Understanding the (original) meaning of Unix load average
Most everyone knows the load average, and almost every system administrator knows that it's not necessarily a useful measure today. The problem is that the load average combines two measurements, as it counts both how many processes are trying to run and how many processes are currently waiting for IO to finish. This means that a machine having a big load average tells you very little by itself; do you have a lot of processes using the CPU, a lot of processes doing IO, a few processes doing very slow IO, or perhaps a bunch of processes waiting for an NFS server to come back to life?
As it happens, I think there is an explanation for what the load average is supposed to mean and originally did mean, back in the early days of Unix. To put it simply, it's how soon your process would get to run.
To see how this makes sense, let's rewind time to the Vaxes that 3BSD ran on when load average was added to Unix. On those machines, two things were true: in CPU-relative terms IO was faster than it is now, and the CPU was simply slow in general so that doing anything much took appreciable compute time. This means that a process waiting on 'fast' disk IO is probably going to have the IO complete before you do much computation yourself and then the process's going to have to use enough CPU time to deal with the IO results that you're going to notice, even if it's doing relatively simple processing. So runnable processes are directly contending for the CPU right now and 'busy' processes in IO wait will be contending for it before you can do very much (and the kernel will soon be doing some amount of computing on their behalf). Both sorts of processes will delay yours and so merging them together in a single 'load average' figure makes sense.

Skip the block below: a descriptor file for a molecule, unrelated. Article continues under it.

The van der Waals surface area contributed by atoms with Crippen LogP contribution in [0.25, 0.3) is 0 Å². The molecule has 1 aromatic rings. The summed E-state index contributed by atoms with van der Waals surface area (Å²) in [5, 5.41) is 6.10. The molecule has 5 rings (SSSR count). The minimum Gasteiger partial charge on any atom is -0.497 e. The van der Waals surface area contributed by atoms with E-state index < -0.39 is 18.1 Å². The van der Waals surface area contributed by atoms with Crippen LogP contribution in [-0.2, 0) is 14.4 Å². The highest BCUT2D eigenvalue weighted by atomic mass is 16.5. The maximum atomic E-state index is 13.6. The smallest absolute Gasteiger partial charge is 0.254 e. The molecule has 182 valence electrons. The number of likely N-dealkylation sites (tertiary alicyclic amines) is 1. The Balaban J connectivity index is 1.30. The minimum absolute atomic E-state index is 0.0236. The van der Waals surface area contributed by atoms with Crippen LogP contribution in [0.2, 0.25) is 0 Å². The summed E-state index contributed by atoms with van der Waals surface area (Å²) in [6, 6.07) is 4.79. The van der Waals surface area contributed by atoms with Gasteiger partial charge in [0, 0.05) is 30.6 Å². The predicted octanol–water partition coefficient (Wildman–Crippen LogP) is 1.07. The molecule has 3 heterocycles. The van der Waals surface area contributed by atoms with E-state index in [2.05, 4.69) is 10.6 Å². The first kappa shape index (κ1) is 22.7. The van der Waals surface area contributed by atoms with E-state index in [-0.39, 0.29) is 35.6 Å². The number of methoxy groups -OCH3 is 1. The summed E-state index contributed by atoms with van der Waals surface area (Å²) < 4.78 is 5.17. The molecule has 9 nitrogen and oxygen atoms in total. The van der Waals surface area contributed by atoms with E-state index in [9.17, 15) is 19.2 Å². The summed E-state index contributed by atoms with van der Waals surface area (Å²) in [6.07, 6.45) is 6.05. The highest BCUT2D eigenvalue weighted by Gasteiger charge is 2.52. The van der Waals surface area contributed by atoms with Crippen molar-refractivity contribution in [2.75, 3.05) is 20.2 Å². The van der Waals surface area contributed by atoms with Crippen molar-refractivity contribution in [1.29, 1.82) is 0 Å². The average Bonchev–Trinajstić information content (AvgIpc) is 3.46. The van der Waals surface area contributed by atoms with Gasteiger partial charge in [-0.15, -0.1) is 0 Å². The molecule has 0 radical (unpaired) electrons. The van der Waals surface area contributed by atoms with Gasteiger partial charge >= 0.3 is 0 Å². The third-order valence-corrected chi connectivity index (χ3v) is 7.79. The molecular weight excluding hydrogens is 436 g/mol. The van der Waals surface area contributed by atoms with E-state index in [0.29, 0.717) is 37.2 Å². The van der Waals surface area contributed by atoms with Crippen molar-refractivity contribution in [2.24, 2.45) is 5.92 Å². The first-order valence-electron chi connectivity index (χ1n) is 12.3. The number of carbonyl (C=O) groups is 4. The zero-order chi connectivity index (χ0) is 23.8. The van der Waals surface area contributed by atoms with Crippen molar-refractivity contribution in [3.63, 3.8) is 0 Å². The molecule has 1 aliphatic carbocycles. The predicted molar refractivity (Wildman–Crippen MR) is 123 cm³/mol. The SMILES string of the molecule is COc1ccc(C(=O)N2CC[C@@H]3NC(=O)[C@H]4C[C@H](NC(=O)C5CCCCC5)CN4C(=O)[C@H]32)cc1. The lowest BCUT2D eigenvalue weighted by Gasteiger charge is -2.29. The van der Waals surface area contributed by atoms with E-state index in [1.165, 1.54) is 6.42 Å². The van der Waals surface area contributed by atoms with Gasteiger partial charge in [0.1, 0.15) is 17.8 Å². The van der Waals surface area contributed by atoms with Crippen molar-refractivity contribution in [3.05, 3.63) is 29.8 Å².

This breaks down (and broke down) as CPUs became much faster in an absolute sense as well as much faster than IO. Today a process doing only basic IO processing will use only tiny amounts of CPU time and your CPU-needing process will probably hardly notice or be delayed by it. This makes the number of processes in IO wait basically meaningless as a predictor of how soon a ready process can run and how much of the CPU it'll get; you can do a lot before their slow IO completes and when it does complete they often need almost no CPU time before they go back to waiting on IO again. There's almost no chance that a 'busy' process in IO wait will block your process from getting a CPU slice.
(As a side note, including some indicator of disk load into 'load
average' also makes a lot of sense in a memory-constrained environment
where a great deal of what you type at your shell prompt requires
reading things off disk, which is what early BSDs on Vaxes usually
were. A 100% unused CPU doesn't help you if you're waiting to read
test binary in from the disk in the face of 10 other processes
trying to do their own disk IO.)